In most circumstances, we at The Meisner Law Group have found that the best recommended option to pursue foreclosure on a property for delinquent assessments is a judicial action as opposed to nonjudicial foreclosure by advertisement. Now, there is even more reason to prefer judicial action, as a recent decision concerning the federal Fair Debt Collection Practices Act (FDCPA) has called into question the advisability of hiring a third party to pursue any foreclosure by advertisement in Michigan.
In Salewske, et al. v. Trott & Trott, 2017 WL 2888998, decided on July 7, 2017, the U.S. District Court for the Eastern District of Michigan largely adopted a magistrate’s recommendation, including that the defendant debt collector’s motion to dismiss be denied. The defendant had argued in the motion that the public notices given during the foreclosure by advertisement process could not constitute communication in connection with the collection of a debt under the FDCPA because the notices were required by Michigan law. Indeed, their public notices were standard, and the defendants have been following the same practice along with many other firms performing similar services, for many years.
However, the District Court noted that it must rule in accordance with the federal Sixth Circuit Court’s decision in Glazer v. Chase Home Fin. LLC, 704 F.3d 453, 461 (6th Cir. 2013):
“…mortgage foreclosure is debt collection under the FDCPA… [l]awyers who meet the general definition of a ‘debt collector’ must comply with the FDCPA when engaged in mortgage foreclosure… every mortgage foreclosure, judicial or otherwise, is undertaken for the very purpose of obtaining payment on the underlying debt, either by persuasion (i.e., forcing a settlement) or compulsion (i.e., obtaining a judgment of foreclosure, selling the home at auction, and applying the proceeds from the sale to pay down the outstanding debt).”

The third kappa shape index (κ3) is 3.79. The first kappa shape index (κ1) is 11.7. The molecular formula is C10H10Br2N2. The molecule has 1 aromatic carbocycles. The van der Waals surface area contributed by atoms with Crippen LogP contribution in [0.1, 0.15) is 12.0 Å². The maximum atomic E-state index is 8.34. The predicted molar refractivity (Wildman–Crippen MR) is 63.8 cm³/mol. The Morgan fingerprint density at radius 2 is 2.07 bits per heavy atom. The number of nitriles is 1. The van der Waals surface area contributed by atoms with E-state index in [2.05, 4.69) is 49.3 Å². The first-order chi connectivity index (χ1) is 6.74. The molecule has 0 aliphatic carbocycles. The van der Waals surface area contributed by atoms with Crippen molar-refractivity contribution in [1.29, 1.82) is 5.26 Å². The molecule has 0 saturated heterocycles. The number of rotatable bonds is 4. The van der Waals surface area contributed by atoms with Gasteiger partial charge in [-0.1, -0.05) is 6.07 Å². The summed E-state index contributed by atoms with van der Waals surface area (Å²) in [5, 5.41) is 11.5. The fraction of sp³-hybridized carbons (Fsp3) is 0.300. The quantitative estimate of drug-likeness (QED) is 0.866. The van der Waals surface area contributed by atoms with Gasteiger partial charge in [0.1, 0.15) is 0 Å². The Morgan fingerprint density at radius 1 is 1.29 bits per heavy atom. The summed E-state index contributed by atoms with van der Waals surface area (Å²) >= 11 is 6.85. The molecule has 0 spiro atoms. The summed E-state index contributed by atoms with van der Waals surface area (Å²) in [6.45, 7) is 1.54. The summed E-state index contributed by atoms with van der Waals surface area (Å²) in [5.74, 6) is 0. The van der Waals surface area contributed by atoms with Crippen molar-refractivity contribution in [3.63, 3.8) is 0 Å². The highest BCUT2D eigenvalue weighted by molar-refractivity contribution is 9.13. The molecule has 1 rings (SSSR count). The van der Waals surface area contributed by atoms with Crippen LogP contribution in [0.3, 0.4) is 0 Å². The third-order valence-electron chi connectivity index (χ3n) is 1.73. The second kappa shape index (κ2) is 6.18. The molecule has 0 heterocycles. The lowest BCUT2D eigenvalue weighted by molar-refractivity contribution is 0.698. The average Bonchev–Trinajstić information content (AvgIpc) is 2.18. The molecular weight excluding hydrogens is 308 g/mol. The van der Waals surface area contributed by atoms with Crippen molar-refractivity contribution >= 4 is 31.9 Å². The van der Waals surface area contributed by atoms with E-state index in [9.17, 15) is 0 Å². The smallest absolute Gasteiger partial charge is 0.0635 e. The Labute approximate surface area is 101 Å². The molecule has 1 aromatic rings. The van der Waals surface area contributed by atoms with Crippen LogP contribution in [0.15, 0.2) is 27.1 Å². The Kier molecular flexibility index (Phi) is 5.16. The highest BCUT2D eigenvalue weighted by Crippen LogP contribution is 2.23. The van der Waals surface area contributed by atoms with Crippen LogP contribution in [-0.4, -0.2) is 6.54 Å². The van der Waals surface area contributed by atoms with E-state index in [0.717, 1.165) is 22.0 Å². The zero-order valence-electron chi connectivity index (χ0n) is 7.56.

The District Court found that the public notices given in accordance with foreclosure by advertisement could reasonably be found by a jury to be “animated” by an attempt to induce payment, which would mean the notices are communications subject to the FDCPA.
The most problematic provision of the FDCPA with respect to foreclosure by advertisement may be Section 1692c(b):
“Except as provided in section 1692b of this title, without the prior consent of the consumer given directly to the debt collector, or the express permission of a court of competent jurisdiction, or as reasonably necessary to effectuate a postjudgment judicial remedy, a debt collector may not communicate, in connection with the collection of any debt, with any person other than the consumer, his attorney, a consumer reporting agency if otherwise permitted by law, the creditor, the attorney of the creditor, or the attorney of the debt collector.” (emphasis added)
A foreclosure by advertisement in accordance with Michigan law requires communication with the public, which would of course include persons other than those allowed by the FDCPA.
The question then becomes whether the FDCPA preempts Michigan’s foreclosure by advertisement statute, a question which has not yet been settled by Salewske. However, this will likely be the subject of further arguments in the case. As the District Court noted, its ruling is narrow in scope and is only concerned with the defendant’s motion to dismiss; other questions remain unanswered for now. The District Court also specifically noted certain arguments that the defendant did not make, so perhaps the outcome would have been different if they had made those arguments.
Notably, other federal appellate courts’ opinions have differed from the Sixth Circuit on this issue, where foreclosure has not been recognized as a collection action subject to the FDCPA and instead is distinguished as “enforcement of a security interest”. However, Michigan’s federal courts are subject to the Sixth Circuit and for now must rule in accordance with Glazer.
Despite the ruling’s narrow scope, will this decision have a chilling effect on foreclosure by advertisement in Michigan, at least until Salewske is concluded? We would expect that it would, given that the door may be open for a jury to decide, on a case-by-case basis, whether the intent of foreclosure by advertisement was to induce payment. And the question of whether the FDCPA preempts state law remains an open question. Why worry about these issues with a foreclosure by advertisement when you have the alternative of judicial foreclosure? It takes longer and may be more expensive but ultimately may be more effective.
It remains to be seen whether the Supreme Court of the United States will be asked to weigh in to finally clarify these issues. Or, the FDCPA could be revised by Congress to specifically clarify how it applies to foreclosure actions.
By Robert M. Meisner, Esq., Brian Harris, Esq. and Mark Petrie, Legal Assistant